Nearing the end of a 30-year tenure with Salem City Schools, Superintendent Alan Seibert said there are other ways he can contribute to public education, beyond the city’s borders.
“I’m going to remain in this area, and will remain a champion of public education for as far as I can go,” Seibert said. “Statewide, regionwide. Whatever I can do, I want to help.”
Seibert, 53, Salem’s superintendent since 2006, announced his retirement to the city School Board during a closed session late Tuesday night. His last day as superintendent is Sept. 30, he said, allowing the reigns to be passed after school starts and as planning begins for the 2023 academic year.
“I just know that it’s time,” Seibert said during a phone call Wednesday. “I feel that I served the school division, and I’m thankful for the service and working with great people, but I think it’s time somebody takes it to yet another level.”
The native of rural Woodstown, New Jersey, was enrolled at Virginia Tech in 1990 when he first got involved with Salem City Schools as a student teacher. During college, he always planned to move back to his hometown in Salem County, New Jersey.
“That was my plan, until I student-taught at Salem High School,” Seibert said. “I was embraced by a community, a faculty, staff and city that supported me as a new teacher.”
And so Salem, Virginia, became home for Seibert, his wife and their three boys. He went from teaching science to being named an assistant principal in 1996, then became principal at South Salem Elementary in 2004 before taking the city’s top school job.
“I’m a recovering Yankee, but my children are Salem born and bred, and I’m thankful for that,” Seibert said, laughing. “There’s no perfect community, but Salem is truly a special one.”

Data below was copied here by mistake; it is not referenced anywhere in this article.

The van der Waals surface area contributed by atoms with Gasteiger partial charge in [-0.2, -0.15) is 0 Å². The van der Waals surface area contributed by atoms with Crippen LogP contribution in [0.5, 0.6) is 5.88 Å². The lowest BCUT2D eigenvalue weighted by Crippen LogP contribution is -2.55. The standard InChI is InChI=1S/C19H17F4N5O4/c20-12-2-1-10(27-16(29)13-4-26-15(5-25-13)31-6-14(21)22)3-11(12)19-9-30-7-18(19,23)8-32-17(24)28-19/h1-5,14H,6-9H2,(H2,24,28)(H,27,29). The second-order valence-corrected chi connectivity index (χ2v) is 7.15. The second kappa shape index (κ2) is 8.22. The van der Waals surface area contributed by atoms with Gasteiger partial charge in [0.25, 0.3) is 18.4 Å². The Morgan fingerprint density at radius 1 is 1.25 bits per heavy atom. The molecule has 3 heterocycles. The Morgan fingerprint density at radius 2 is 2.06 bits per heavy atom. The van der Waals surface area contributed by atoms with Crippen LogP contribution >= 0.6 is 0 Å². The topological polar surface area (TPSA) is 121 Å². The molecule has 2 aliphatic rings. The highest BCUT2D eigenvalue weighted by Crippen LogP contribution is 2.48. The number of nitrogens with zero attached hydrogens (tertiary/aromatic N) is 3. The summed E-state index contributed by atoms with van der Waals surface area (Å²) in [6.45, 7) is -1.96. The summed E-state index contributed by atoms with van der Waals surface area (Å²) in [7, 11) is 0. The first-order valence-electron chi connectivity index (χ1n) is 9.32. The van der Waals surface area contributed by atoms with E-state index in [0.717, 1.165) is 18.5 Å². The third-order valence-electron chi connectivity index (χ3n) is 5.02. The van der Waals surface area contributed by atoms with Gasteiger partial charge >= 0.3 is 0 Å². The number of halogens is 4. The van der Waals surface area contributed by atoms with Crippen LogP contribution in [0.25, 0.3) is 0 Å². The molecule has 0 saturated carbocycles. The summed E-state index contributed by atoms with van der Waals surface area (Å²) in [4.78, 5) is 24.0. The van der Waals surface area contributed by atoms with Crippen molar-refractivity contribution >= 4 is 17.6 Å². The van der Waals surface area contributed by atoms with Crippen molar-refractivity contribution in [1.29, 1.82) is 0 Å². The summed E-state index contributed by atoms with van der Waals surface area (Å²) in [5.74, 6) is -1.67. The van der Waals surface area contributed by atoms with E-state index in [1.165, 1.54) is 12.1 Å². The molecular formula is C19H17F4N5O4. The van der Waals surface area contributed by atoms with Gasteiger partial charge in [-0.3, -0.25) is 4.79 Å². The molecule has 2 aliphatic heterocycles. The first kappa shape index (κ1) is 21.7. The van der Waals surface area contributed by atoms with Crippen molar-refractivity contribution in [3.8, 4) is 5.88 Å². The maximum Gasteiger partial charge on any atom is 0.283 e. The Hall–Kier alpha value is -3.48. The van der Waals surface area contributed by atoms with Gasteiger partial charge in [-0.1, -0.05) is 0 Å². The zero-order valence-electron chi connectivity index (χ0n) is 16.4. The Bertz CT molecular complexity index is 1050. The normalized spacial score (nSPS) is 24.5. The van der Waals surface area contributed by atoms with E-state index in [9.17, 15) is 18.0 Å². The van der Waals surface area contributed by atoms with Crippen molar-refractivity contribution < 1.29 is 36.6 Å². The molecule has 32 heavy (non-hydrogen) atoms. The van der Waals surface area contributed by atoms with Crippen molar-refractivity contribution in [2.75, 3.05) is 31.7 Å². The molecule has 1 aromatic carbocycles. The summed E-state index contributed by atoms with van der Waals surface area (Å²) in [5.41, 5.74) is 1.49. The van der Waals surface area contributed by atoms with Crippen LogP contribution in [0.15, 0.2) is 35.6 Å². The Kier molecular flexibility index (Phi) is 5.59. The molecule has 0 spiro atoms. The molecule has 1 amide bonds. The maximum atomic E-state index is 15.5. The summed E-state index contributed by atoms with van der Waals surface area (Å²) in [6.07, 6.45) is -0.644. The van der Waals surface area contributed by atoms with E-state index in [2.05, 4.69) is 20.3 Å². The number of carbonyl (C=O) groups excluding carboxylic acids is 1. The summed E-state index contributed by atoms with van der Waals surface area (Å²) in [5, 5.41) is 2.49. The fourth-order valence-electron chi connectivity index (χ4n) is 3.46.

He is most excited for the people who joined Salem City Schools during his tenure, and the work they do with servants’ hearts, Seibert said. But there are other aspects of the career to hang his hat on.
“We’re on a journey — that’s not done yet — to break the industrial model of public education,” Seibert said. “The idea is, we don’t teach classes of kids. We teach individual children in classrooms.”
That model of personalized learning has been an evolving goal for Salem schools since 2009, he said. Perhaps finding a silver lining, Seibert said the coronavirus in some ways accelerated and improved methods to provide students with individualized learning experiences.
“The things that our teachers created and invented. The tools they use, the techniques,” he said. “Those tools, combined with having kids back in their classrooms again… The core business of schools is teaching and learning, and in that sense I really believe we’re going to return to better.”
While his 15-year tenure as Salem superintendent nears an end, Seibert said he plans to continue his career as an advocate for education, and is assessing his options for how to best do so. Over the years, he developed an interest in the policy and lawmaking related to public education.
“I intend to continue to live here and be a champion for public education in the entire valley,” Seibert said. “I am looking forward to working fewer hours, starting to pay some time back to my family.”
He plans to enjoy more skiing, too, and will perhaps have added time to restore a beat-up old Jeep he has so far only tinkered with. But the work as an educator won’t stop — it might be his strongest passion.
“Public education is first and foremost a very human endeavor,” Seibert said. “It is about people serving others.”